I’m a fan of eating crow. Truly a student from the school of tough love. The other day I happened to be perusing my archive of articles here on ComicMix when I hit on the one where I vowed to buy more indie books. That article was published August 14, 2014. Shortly after it hit the site I threw out my mainstream subscription box that was brimming with Marvel Now! and NuFiftyScrewYou floppies.
Blink, and a few years pass by. And my vow? Beaten, battered, and broken. I could spend the entirety of this week lamenting on specifically why I broke my promise. But, that (as Alton Brown would say) will be for a later show. This week, I want to start making good on my promises. You know… a mere 26 months later.
One of the many awesome side effects of being an indie creator is the wealth of newfound friends across one’s social media streams. Enter Kasey Pierce. Whilst trolling my number-one-frenemy (Dan Dougherty, a.k.a. Beardo), a tagged photo on his stream peaked my attention. Donning a Touching Evil tee-shirt-turned-tank-top with a brawny bicep hoisted up to a nonchalant smirk stood Ms. Pierce. Like all millennial creeps, I clicked her name to see what-the-what. Hanging her hat in the Detroit area had aligned her to a plethora of palookas I had a ton of love for. Hence, I clicked “Request Friend” and sat patiently awaiting the green light to stalk… err… peruse (yeah, that’s the ticket) her timeline.
In doing so, I learned she was a many an important things to me: writer, well-versed in sci-fi, lover of the WWE, and Britpop. I was able to look past her love of Dougherty and came to the conclusion (months ago) that my smart money would be to give her comic series Norah a try when our paths crossed.
Enter the New York Comic Con. On one of the few jaunts I courageously took into the wild (a.k.a. the con floor), I made my way to Source Point Press – the small press publisher of many a Michiganer, dealing wholly in the horror and sci-fi sects. A few pleasantries passed (mainly me attempting to glean if Kasey knew who I was after our back-n-forth bantering over wall posts and what not) and two issues of Norah made their way into my mitts. They survived the journey home, and were consumed with the tepid worry that my friendship with Ms. Pierce might color my often-snarky synopsizing.
Luckily for both of us, my snark remained intact, and Norah was very promising.
Before I dust off my old MichaelDavisWorld chops though, let’s get the elevator pitch of the book into the ether:
Norah Seizhelm is a “Coma Fisher” for hire. With the ability to tap into the mind’s eye, she’ll either find and retrieve you or help you cross to the other side. A mission of peace, to be sure. But how she obtained this skill is a story filled with government secrets, the death of thousands, and a threat of mass genocide.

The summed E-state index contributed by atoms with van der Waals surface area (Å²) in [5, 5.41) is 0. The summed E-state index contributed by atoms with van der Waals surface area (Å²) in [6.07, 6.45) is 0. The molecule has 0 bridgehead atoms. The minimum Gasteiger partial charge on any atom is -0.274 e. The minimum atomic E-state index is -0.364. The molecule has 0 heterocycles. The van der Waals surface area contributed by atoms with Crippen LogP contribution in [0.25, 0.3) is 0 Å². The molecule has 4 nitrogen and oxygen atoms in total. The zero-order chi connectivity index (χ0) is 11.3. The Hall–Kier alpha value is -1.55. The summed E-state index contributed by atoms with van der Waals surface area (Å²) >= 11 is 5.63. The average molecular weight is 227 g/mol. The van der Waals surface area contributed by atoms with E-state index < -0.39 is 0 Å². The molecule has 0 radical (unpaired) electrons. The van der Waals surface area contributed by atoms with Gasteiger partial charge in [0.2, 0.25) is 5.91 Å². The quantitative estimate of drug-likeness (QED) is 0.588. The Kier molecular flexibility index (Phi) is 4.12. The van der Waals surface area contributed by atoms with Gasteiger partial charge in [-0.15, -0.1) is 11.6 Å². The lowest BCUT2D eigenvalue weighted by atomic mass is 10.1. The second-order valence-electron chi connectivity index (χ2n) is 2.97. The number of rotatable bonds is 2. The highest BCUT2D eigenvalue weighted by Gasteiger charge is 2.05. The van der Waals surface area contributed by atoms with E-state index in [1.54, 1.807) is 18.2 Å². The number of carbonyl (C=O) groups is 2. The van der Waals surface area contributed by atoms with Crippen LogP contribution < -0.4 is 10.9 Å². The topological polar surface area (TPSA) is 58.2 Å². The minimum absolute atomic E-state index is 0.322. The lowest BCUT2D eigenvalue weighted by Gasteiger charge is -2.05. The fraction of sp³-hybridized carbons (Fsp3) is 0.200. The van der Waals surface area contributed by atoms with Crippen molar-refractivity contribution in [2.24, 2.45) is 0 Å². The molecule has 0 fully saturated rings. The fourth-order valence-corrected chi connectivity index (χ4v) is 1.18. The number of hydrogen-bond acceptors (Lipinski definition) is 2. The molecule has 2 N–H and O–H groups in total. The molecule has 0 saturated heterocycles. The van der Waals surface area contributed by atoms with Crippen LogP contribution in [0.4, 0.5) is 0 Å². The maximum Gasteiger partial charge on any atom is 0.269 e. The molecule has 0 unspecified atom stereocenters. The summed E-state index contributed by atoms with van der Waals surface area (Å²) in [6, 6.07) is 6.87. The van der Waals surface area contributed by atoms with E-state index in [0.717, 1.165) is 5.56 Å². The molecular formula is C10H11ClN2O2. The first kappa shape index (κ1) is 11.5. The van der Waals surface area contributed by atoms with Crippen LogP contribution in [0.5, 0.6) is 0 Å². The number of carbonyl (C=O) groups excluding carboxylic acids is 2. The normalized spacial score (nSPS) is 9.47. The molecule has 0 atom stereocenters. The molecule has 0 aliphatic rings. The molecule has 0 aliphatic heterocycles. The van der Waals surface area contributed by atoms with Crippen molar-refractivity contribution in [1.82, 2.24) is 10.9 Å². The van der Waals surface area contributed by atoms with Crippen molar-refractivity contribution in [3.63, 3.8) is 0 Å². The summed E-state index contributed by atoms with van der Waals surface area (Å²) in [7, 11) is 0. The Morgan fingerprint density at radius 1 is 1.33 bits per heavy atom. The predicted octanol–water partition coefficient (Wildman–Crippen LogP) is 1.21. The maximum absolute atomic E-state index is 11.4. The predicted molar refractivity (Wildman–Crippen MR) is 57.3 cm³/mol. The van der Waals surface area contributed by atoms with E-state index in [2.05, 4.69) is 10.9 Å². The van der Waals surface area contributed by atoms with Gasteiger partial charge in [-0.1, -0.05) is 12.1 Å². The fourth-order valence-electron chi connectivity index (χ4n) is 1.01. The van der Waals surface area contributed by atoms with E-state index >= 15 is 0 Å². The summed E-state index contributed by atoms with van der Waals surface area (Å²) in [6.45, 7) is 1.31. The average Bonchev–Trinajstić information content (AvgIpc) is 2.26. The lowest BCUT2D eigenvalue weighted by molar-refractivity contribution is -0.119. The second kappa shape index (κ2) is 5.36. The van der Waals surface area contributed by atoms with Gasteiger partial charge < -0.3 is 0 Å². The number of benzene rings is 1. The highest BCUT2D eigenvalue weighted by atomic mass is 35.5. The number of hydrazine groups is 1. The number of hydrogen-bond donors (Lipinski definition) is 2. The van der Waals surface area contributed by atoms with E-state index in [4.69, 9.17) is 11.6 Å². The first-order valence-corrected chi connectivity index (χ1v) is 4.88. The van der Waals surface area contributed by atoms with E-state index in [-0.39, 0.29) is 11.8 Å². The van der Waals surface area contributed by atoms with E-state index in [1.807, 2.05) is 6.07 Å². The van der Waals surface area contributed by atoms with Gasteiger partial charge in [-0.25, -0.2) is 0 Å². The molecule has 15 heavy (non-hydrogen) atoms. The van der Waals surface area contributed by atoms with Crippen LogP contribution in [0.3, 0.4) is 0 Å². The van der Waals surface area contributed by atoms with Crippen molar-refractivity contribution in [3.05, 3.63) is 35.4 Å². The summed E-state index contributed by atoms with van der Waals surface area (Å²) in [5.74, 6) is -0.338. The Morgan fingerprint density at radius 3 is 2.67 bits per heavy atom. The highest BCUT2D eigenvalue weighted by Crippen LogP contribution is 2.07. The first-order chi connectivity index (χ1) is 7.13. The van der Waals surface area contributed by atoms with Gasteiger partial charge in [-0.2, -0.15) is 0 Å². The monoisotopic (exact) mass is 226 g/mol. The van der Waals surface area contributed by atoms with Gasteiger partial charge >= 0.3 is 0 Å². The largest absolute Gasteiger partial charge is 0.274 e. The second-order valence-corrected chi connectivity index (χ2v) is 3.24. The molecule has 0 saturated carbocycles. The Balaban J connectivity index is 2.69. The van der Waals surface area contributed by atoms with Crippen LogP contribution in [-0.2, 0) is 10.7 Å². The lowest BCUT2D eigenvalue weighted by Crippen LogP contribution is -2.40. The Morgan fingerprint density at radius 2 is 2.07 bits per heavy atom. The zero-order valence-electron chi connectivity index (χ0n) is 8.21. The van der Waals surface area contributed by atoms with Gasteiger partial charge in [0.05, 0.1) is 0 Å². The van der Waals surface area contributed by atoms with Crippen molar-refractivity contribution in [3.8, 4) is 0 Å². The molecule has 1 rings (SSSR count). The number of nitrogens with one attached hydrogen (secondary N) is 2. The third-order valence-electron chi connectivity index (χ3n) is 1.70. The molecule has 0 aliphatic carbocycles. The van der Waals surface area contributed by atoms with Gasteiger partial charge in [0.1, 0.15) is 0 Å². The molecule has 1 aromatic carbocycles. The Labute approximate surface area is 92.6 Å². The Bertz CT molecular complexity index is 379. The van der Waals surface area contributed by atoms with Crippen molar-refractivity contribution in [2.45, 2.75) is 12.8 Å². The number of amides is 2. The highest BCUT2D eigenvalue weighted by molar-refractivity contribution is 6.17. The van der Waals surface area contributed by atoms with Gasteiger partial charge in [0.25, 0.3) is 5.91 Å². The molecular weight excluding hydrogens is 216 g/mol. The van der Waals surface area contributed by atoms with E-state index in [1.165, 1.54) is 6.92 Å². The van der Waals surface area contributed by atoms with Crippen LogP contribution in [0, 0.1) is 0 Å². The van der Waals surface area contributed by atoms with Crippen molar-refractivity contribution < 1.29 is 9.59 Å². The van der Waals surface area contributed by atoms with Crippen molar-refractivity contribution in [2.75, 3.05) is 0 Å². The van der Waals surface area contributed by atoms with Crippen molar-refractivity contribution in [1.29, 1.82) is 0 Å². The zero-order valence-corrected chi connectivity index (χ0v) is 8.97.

I picked up the available issues (1 and 2 out of the first 4 of volume 1, for you number types) for a whopping $6. Kasey’s Source Point compatriot upsold me on a horror book I’ve not opened yet for a cool $10 in total. But I digress.
Norah combines Pierce’s love of neuro-science, bio-weapons, and government conspiracy… wrapped in the candy coated shell of a bitch on wheels solo book. In concept? It’s a potent potable of pulp. With a personality that harkens directly to the Jessica Jones stock, combining with a compassionate mission that leverages medical procedural plots, the book is inherently niche in scope. Where it shines the brightest is truly there in the pitch. As presented in media res, we find Norah meeting drifters in infinite blackness… cajoling them to join her as details of their sur-reality come into focus. We grow accustomed to the truth of catatonia as the patient does. It’s neat narrative trick, no doubt.
The biggest positive beyond the pitch comes solely on the mystery of the soul of the titular telepathic. As she reads on the page, Norah is a foul-mouthed malcontent until she reaches the patient du jour. With what feels like a gang member? She is curt. With his absorbed twin residing in his psyche? She softens. In the real-world, she is passive and melancholy. To see this much nuance stacked on someone who is also bio-weapon engineer? Gives credence to a fully-realized heroine far beyond the traditional manic pixie dream girl. The hook of the book is tied totally to figuring out the whole picture of Norah Seizhelm.
Where Norah falters a bit for me comes with the presentation. The striking covers to the series – monochromic kinetic fields balanced under graphic forms — sets the tone for potentially fast-paced sci-fi. The interiors, by Sean Seal, are a murky mélange that counters the covers in stark contrast. Seal’s painted panels are a bit too unbalanced to be beloved as a whole. Some sequences are clearly coated in hours of careful detail. Others are slap-dashed and sloppily strewn across the page. Some faces are rendered in proportion, others are left feeling unfinished. Taken as a complete product? The sparse prose over the unbalanced art creates an inconsistent book. But heed me: Norah is still very much worth consideration.
The beauty of the indie scene is inherent in Norah. It’s an unfinished house with a sturdy foundation. A diamond still stuck under a bit of coal. As a character study and concept, it’s lightyears ahead of standard cape and cowl pulp… and commensurate with the better parts of early Dark Horse Presents… and the like. A mature concept that isn’t gory or salacious for the sake of a sale. Kasey Pierce has a larger point to explore in her heroine, and two issues in has left me desiring the necessary closure she’s selling. While the book may not show the sheen artistically (yet), the prose is more than enough to make my first deeper dive into the indie scene a successful one.
Here’s hoping my next venture down the alley for new reads is as nuanced and notable as Norah.